Reese didn’t understand.
Walking through the grounds of Cannonball Church, we came upon a homeless man curled up in the corner, resting in a narrow sliver of shade on a hot, sopping humid day. I took a photo. I didn’t say anything.
Reese and I continued our walk.
“Why did you do that?”
I took a deep breath. Even though he knows, he doesn’t always know — doesn’t always want to know. For that, I can hardly blame him. You learn to shut it down. As much as people in this country appear to love a pull-yourself-up-by-the-bootstraps story, most people are horrified to learn that those of us pulling those bootstraps might actually be walking among them. People in the professional managerial class want to believe their jobs, their homes, their lifestyle comprise a fortress, an enclave of the truly deserving. When we become visible to them, the upper-middle class reveals its love of aristocracy: WE are born this way, into class, into station, into position in life. You belong – when you are born this way. If you weren’t, then you don’t belong.
“Why did I do it?” I finally replied. “The same reason I call the public park by Maury High the Lyceum. The Lyceum is a shady little grove with benches arranged in a u-shape. It’s where homeless men, and a few women, hang out every day. They watch people pass, comment on the weather, share smokes and the occasional brownbag-covered beer. Mostly, they keep to themselves, traveling back and forth between the benches and the cooled library nearby. There’s laughter, and silence. Sometimes, one among them holds forth. They lounge on the benches, in the shade, telling stories across the U-shape, waiting for the bus that will take them to the shelter 24 miles away. The City of Norfolk wanted them out of the downtown area, ruining it for the creative class and tourists city leaders want to attract to rescue Norfolk from its shameful 200 year history of wanting to be a first-class city again, a title it lost to fire, pestilence, and war during the early years of the nation’s history.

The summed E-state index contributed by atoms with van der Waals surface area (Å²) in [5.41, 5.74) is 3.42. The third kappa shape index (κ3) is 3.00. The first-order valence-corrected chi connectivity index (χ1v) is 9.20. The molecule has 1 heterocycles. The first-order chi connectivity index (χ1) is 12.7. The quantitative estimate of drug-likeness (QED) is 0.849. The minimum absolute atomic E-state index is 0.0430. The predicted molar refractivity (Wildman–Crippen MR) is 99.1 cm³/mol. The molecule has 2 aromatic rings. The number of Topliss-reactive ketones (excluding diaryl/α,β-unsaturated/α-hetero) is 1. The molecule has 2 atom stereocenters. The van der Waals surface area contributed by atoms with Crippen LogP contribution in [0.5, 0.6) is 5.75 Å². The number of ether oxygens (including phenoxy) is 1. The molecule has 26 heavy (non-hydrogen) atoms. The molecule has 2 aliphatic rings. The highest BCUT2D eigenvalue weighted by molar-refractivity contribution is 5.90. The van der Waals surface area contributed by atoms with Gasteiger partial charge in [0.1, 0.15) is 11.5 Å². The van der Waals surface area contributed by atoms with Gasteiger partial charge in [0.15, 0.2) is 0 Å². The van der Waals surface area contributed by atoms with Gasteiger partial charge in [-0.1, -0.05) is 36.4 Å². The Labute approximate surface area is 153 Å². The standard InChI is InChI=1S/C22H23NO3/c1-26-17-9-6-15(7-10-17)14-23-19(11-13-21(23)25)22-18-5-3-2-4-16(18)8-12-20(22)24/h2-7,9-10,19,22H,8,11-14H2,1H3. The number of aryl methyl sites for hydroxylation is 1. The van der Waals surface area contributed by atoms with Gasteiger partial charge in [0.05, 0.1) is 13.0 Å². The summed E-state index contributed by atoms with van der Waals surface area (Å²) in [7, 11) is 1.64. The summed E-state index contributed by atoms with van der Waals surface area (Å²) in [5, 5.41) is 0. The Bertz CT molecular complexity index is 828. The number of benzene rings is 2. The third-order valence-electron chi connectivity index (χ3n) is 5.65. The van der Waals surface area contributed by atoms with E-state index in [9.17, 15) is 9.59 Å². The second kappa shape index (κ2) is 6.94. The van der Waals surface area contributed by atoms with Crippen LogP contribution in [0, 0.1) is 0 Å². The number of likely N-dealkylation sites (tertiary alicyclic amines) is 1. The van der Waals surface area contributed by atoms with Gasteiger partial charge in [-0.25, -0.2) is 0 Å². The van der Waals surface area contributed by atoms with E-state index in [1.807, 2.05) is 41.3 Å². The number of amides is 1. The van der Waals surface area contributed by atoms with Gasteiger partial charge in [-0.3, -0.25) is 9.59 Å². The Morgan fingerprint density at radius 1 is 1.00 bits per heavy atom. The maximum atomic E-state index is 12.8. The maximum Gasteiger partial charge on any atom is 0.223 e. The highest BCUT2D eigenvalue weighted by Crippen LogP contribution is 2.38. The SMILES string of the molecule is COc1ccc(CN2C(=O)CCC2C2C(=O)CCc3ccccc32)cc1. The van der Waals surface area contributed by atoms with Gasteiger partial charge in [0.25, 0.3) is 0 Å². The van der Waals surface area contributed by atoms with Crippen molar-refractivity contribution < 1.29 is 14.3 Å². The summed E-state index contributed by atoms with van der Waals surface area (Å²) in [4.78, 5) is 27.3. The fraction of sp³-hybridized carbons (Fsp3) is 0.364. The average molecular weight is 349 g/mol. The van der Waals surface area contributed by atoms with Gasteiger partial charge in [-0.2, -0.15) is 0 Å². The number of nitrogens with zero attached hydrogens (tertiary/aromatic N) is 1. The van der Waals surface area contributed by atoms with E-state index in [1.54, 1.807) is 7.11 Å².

Every time we bicycle by after work, on sunny days, they are all talking and joshing each other and I smile. When it’s raining I’m always a little sad because they aren’t there. But I am glad for the rain on my glasses as I pedal by on those days. The rain is a distraction so I don’t have to think about why their absence makes me sad.
When it rains, the Lyceum is empty.
When it rains, I always wonder: where did they go? To which hiding place did the guy with the bike go? What about the man with the blue sweater and 10 grocery bags stuffed with clothes, a stuffed animals, papers, books? What about that young, cocky guy who likes to catcall the women who ride by? And then there’s the guy with the broken down Harris Teeter cart.
When it rains, I start filing through my memory, ticking off the nooks and crannies of the city, places I’ve seen while walking or bicycling. They are places where I have subconsciously checked off whether it belongs on my list of hiding places: There’s a place to go if it rains. There’s a place to sleep when the shelter is full. There’s a place to go for respite from the heat.